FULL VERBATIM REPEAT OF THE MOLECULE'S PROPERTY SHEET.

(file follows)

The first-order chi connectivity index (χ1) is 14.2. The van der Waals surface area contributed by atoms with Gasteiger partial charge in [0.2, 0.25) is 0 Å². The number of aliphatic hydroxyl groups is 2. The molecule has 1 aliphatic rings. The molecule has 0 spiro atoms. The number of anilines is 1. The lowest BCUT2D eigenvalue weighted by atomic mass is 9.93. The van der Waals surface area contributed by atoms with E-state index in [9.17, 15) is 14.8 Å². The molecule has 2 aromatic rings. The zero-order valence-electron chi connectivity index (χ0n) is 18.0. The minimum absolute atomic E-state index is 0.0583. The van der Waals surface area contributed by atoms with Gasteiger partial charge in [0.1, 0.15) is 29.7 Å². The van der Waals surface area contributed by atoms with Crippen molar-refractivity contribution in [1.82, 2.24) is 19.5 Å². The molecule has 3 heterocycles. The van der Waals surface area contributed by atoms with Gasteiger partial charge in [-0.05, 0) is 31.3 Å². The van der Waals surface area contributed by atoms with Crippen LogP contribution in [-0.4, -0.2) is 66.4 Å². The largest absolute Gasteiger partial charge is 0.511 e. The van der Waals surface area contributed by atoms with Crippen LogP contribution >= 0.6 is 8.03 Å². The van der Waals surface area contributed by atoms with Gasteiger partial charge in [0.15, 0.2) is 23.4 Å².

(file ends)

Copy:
The first-order chi connectivity index (χ1) is 14.2. The van der Waals surface area contributed by atoms with Gasteiger partial charge in [0.2, 0.25) is 0 Å². The number of aliphatic hydroxyl groups is 2. The molecule has 1 aliphatic rings. The molecule has 0 spiro atoms. The number of anilines is 1. The lowest BCUT2D eigenvalue weighted by atomic mass is 9.93. The van der Waals surface area contributed by atoms with E-state index in [9.17, 15) is 14.8 Å². The molecule has 2 aromatic rings. The zero-order valence-electron chi connectivity index (χ0n) is 18.0. The minimum absolute atomic E-state index is 0.0583. The van der Waals surface area contributed by atoms with Gasteiger partial charge in [0.1, 0.15) is 29.7 Å². The van der Waals surface area contributed by atoms with Crippen molar-refractivity contribution in [1.82, 2.24) is 19.5 Å². The molecule has 3 heterocycles. The van der Waals surface area contributed by atoms with Gasteiger partial charge in [-0.05, 0) is 31.3 Å². The van der Waals surface area contributed by atoms with Crippen LogP contribution in [-0.4, -0.2) is 66.4 Å². The largest absolute Gasteiger partial charge is 0.511 e. The van der Waals surface area contributed by atoms with Crippen LogP contribution >= 0.6 is 8.03 Å². The van der Waals surface area contributed by atoms with Gasteiger partial charge in [0.15, 0.2) is 23.4 Å².